Gatlin's glory fails to lift cloud of doubt

It used to be at the heart of the Olympics, that thrilling surge of power which brought the crowning of the 100 metres champion. But here on Sunday they were 9.85 seconds that left your head and your heart as quickly as they had entered.

It used to be at the heart of the Olympics, that thrilling surge of power which brought the crowning of the 100 metres champion. But here on Sunday they were 9.85 seconds that left your head and your heart as quickly as they had entered.

The glory of Jesse Owens running Nazi master-race theories into the ground in Berlin might have happened on another planet. In fact, it did. It was a place that existed before Ben Johnson carried us all to the stars and then dumped us in the dirt in Seoul 16 years ago.

Rightly or wrongly, Justin Gatlin, a 22-year-old New Yorker, is the heir of Johnson not Owens, of course, and if he is the victim of our cynicism he will just have to understand we are damaged too. He may claim, as defending champion and third-placed Maurice Greene did recently, that suspicion of drug abuse is a brush too freely used, but what are free-thinking adults expected to do?

Forget that Greene left at home in America training partners who tested positive? Or that Trevor Graham, Gatlin's coach, used to be in charge of the careers of Marion Jones, the former superwoman who competes here in the long jump under a mound of circumstantially damning evidence, and her boyfriend and father of her children, Tim Montgomery, the world record holder, who is another absentee following being charged with doping violations?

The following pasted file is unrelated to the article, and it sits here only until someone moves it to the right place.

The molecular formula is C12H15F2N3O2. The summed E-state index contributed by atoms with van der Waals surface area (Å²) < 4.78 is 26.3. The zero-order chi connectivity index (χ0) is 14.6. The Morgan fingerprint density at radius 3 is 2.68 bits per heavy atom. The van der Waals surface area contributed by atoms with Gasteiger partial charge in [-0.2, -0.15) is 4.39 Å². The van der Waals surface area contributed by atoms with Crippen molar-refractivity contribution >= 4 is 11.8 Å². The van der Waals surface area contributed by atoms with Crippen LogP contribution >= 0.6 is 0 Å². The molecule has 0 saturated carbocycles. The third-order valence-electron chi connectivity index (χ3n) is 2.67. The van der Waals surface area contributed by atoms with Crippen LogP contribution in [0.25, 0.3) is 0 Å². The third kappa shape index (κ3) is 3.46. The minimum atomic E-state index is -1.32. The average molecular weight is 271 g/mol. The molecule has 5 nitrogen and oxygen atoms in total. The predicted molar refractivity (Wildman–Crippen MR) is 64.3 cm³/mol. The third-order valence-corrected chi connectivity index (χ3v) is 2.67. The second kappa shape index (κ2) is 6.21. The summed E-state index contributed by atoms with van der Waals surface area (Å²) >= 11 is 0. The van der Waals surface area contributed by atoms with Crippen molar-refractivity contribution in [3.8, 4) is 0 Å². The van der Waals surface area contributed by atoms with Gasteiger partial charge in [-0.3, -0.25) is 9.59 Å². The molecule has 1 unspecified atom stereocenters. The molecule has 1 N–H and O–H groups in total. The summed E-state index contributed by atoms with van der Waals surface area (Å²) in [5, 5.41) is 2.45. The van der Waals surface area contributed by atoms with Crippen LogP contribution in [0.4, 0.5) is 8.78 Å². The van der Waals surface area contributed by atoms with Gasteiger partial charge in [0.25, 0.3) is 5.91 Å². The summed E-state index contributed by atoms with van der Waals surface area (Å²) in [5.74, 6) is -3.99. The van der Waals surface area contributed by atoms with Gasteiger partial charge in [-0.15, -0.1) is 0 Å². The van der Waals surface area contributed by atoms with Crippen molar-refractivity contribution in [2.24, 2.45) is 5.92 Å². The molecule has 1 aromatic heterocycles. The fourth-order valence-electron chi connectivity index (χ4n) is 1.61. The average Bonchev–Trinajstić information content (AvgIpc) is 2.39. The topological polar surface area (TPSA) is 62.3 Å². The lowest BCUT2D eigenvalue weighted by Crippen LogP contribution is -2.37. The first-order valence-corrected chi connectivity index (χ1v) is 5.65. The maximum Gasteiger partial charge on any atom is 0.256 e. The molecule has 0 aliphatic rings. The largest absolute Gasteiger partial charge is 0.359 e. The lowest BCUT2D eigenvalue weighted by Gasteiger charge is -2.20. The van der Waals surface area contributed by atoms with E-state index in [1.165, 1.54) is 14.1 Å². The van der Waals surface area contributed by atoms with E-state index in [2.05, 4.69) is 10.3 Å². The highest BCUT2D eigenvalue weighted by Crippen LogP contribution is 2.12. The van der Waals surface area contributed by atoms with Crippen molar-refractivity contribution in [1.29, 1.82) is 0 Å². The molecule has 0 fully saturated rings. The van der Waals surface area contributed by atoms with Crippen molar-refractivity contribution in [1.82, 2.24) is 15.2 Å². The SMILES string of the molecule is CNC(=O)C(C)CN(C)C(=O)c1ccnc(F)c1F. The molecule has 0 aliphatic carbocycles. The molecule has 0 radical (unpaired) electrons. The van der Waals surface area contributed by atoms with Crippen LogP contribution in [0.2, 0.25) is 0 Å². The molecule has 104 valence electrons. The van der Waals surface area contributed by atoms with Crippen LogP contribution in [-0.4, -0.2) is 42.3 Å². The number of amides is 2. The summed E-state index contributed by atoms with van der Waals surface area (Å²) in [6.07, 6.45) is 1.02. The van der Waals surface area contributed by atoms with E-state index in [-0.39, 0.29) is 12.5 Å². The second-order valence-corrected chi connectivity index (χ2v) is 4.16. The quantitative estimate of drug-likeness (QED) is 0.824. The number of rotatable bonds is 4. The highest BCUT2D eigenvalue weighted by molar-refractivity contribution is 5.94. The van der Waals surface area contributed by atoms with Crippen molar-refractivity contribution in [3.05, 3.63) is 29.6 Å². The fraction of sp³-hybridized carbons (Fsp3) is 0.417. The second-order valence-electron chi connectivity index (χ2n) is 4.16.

After Gatlin's victory, Graham announced proudly that he was the whistle-blower who sent to American investigators the syringe which blew open the Balco lab scandal that is dragging track and field into ever deepening disrepute. But then it is also true that leaked evidence from the Balco probe has also incriminated Graham.

These were some of the distracting realities in the wake of Gatlin's charge to gold. Another was that the Russian woman shot putter who won gold last week had tested positive - for the second time in her career.

Everyone is innocent until proven otherwise. It is an unalienable right. But then so is scepticism and doubt and a sickening inability to believe what you see.

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